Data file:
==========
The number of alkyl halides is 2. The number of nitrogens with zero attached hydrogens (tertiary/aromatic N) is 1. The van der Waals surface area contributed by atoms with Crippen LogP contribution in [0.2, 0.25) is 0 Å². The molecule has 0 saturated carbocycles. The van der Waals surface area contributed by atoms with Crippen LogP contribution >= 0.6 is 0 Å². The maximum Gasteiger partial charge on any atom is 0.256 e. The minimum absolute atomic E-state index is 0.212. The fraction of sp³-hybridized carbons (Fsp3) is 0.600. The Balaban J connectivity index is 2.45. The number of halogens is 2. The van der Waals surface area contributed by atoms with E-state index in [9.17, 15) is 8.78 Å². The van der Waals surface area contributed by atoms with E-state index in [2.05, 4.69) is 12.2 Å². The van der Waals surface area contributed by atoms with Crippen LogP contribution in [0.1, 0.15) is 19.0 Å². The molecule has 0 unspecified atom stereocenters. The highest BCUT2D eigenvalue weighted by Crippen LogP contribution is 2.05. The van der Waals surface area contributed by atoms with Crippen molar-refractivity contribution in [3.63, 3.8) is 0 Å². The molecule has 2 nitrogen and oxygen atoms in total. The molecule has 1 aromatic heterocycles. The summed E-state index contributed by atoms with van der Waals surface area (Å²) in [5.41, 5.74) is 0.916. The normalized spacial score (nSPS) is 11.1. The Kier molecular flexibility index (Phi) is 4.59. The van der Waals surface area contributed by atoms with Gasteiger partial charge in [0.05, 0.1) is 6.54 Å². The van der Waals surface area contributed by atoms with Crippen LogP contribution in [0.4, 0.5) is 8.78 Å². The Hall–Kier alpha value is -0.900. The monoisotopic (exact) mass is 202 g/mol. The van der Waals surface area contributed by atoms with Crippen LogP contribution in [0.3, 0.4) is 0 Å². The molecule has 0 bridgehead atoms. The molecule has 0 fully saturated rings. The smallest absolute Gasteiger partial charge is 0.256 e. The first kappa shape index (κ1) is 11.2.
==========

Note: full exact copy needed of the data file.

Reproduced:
The number of alkyl halides is 2. The number of nitrogens with zero attached hydrogens (tertiary/aromatic N) is 1. The van der Waals surface area contributed by atoms with Crippen LogP contribution in [0.2, 0.25) is 0 Å². The molecule has 0 saturated carbocycles. The van der Waals surface area contributed by atoms with Crippen LogP contribution >= 0.6 is 0 Å². The maximum Gasteiger partial charge on any atom is 0.256 e. The minimum absolute atomic E-state index is 0.212. The fraction of sp³-hybridized carbons (Fsp3) is 0.600. The Balaban J connectivity index is 2.45. The number of halogens is 2. The van der Waals surface area contributed by atoms with E-state index in [9.17, 15) is 8.78 Å². The van der Waals surface area contributed by atoms with E-state index in [2.05, 4.69) is 12.2 Å². The van der Waals surface area contributed by atoms with Crippen LogP contribution in [0.1, 0.15) is 19.0 Å². The molecule has 0 unspecified atom stereocenters. The highest BCUT2D eigenvalue weighted by Crippen LogP contribution is 2.05. The van der Waals surface area contributed by atoms with Crippen molar-refractivity contribution in [3.63, 3.8) is 0 Å². The molecule has 2 nitrogen and oxygen atoms in total. The molecule has 1 aromatic heterocycles. The summed E-state index contributed by atoms with van der Waals surface area (Å²) in [5.41, 5.74) is 0.916. The normalized spacial score (nSPS) is 11.1. The Kier molecular flexibility index (Phi) is 4.59. The van der Waals surface area contributed by atoms with Gasteiger partial charge in [0.05, 0.1) is 6.54 Å². The van der Waals surface area contributed by atoms with Crippen LogP contribution in [0.4, 0.5) is 8.78 Å². The Hall–Kier alpha value is -0.900. The monoisotopic (exact) mass is 202 g/mol. The van der Waals surface area contributed by atoms with Crippen LogP contribution in [0.3, 0.4) is 0 Å². The molecule has 0 bridgehead atoms. The molecule has 0 fully saturated rings. The smallest absolute Gasteiger partial charge is 0.256 e. The first kappa shape index (κ1) is 11.2.